Are Sia and Maddie Ziegler hurting the autistic community?
Australian singer-songwriter and director Sia is catching heat right now over the upcoming release of her new film Music. Slated for release on February 10, 2021, Music follows the story of Zu (Kate Hudson), a newly sober drug dealer and all-around irresponsible adult, and Music (Maddie Ziegler), Zu’s autistic half-sister.
Music’s grandmother and caretaker dies at the beginning of Music and Zu finds herself the only person left to care for her. Supposed to be a film that focuses on family, strength, and the idea of overcoming adversity, criticism of Music in the lead-up to its release would suggest some folks believe Music missed its mark.
Members of the autistic community are speaking out, calling for Music’s boycott – and even asking for its release to be permanently suspended. Critics have a multitude of issues with the film, ranging from casting choices to the representation of autism itself. Are they right? Is this film harmful to the autistic community? Journey with us as we unpack the objections to Music.
Music is a nonverbal autistic character played by Maddie Ziegler; Sia and Maddie Ziegler have a long working history together. Ziegler starred in a slew of Sia’s music videos, including both her smash hits “Chandelier” and “Elastic Heart”. The two are believed to have formed quite a friendship over the years.
However, Sia is receiving all kinds of heat for casting her friend in this role over an actual autistic person. Autistic actress Charlotte Gush criticized Sia publicly in an op-ed published in Teen Vogue, stating that several autistic actresses responded to Sia’s call on Twitter to cast the role of Music. According to Gush, they were all ignored.
As news of Ziegler’s casting was announced, people began asking why Sia had not cast an actual disabled actor for the role, to which she replied: “I’ve never referred to Music as disabled. Special abilities is what I’ve always said.” Sia then elaborated that casting someone at Music’s level of functioning was cruel, so she made the decision to “lovingly represent the community” instead.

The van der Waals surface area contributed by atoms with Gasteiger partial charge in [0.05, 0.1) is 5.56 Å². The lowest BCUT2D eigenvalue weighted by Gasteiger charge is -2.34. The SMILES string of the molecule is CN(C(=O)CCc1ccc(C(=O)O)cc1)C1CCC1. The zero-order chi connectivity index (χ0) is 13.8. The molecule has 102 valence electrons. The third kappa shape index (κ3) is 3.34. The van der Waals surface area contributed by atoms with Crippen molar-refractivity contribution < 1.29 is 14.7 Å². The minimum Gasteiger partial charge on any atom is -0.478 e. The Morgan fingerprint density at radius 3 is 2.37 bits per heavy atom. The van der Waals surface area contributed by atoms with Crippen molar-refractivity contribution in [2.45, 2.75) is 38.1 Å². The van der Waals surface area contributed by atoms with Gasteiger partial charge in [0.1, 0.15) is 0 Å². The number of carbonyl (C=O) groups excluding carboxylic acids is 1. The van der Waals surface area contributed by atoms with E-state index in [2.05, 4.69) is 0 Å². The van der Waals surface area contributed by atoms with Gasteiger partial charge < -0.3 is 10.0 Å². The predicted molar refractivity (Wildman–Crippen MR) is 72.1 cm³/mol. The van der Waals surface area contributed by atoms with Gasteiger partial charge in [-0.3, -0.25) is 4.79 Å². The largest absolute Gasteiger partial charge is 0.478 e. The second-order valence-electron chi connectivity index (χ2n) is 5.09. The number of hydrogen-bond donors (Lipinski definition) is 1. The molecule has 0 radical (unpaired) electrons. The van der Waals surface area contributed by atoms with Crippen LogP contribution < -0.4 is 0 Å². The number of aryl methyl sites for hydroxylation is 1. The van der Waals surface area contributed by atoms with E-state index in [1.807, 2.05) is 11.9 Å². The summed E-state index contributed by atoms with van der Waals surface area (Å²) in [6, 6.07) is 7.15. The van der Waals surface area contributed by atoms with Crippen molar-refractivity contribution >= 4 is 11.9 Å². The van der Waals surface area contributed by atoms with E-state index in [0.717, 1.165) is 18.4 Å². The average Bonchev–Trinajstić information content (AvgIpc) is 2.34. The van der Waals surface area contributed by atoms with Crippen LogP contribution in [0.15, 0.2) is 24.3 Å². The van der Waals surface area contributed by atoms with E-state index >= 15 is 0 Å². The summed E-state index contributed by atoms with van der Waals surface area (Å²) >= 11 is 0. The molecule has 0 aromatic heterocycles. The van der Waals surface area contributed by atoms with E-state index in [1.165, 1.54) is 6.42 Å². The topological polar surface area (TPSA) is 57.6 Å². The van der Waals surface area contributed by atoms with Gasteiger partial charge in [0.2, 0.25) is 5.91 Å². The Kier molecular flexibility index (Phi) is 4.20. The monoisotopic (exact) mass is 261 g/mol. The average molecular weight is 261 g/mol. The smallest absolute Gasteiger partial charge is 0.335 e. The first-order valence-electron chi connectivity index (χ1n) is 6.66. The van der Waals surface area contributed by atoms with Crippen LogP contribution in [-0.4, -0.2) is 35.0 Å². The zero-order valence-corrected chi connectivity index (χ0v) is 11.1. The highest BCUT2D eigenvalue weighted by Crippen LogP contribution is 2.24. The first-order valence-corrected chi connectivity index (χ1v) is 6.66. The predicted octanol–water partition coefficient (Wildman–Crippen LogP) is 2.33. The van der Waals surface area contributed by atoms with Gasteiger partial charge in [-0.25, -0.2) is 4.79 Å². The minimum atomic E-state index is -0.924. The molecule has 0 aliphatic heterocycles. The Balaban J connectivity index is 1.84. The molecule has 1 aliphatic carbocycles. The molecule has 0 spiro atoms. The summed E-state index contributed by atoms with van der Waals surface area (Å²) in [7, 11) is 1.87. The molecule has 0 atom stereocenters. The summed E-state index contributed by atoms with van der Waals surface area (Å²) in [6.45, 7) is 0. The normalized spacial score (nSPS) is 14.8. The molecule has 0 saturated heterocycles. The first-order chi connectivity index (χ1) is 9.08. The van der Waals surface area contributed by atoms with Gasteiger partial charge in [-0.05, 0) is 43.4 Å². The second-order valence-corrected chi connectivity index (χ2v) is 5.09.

Sia did say she attempted to work with a nonverbal female on the spectrum who reported that she found the experience uncomfortable & unpleasant. However, it has been documented that both Sia herself and Maddie Ziegler have both remarked several times prior to this statement that the role of Music was actually written for Ziegler.
Critics of Music have a lot to say about both the representation of autism in this film, and how Sia discussed the disability. Some members of the autism community took offense at the fact that Sia described Music as having “special abilities” rather than a disability.
In her Teen Vogue op-ed, Charlotte Gush wrote the phrase “special abilities” is patronizing, that the word “disability” is not bad, but in fact the correct way to describe people on the spectrum. Sia’s avoidance to using this term has angered many.
Scenes in Music have come under harsh criticism from the autism community as well. @autisticats, a Twitter account run by autistic people, shared a leaked TikTok video of a scene in which Music is having a meltdown, depicting Zu holding Music down in prone restraint.
The account published a long and detailed thread of their own experiences with prone restraint, explaining how traumatic and dangerous it is for autistic people. To further support their case, they listed the names of autistic people who have died as a result of this practice. Autisticats are also calling for people to boycott the film.
Autistic North Carolinian Hannah Marshall has launched an online petition to stop the release of Music on change.org. Marshall called Music “extremely offensive to myself and other autistic individuals. Sia has shown no remorse for her inaccurate and hurtful betrayal of the community”.
Marshall wants Music’s release to be cancelled; over 14,000 have signed the petition. Marshall’s objections include the fact that the character of Music was played by a neurotypical person, the fact that no autistic people were consulted on the film, and what she called stereotypical representations of autism depicted in the trailer.
Sia has urged everyone to withhold judgement until seeing the film. Have you seen Music yet? If so, share your thoughts below.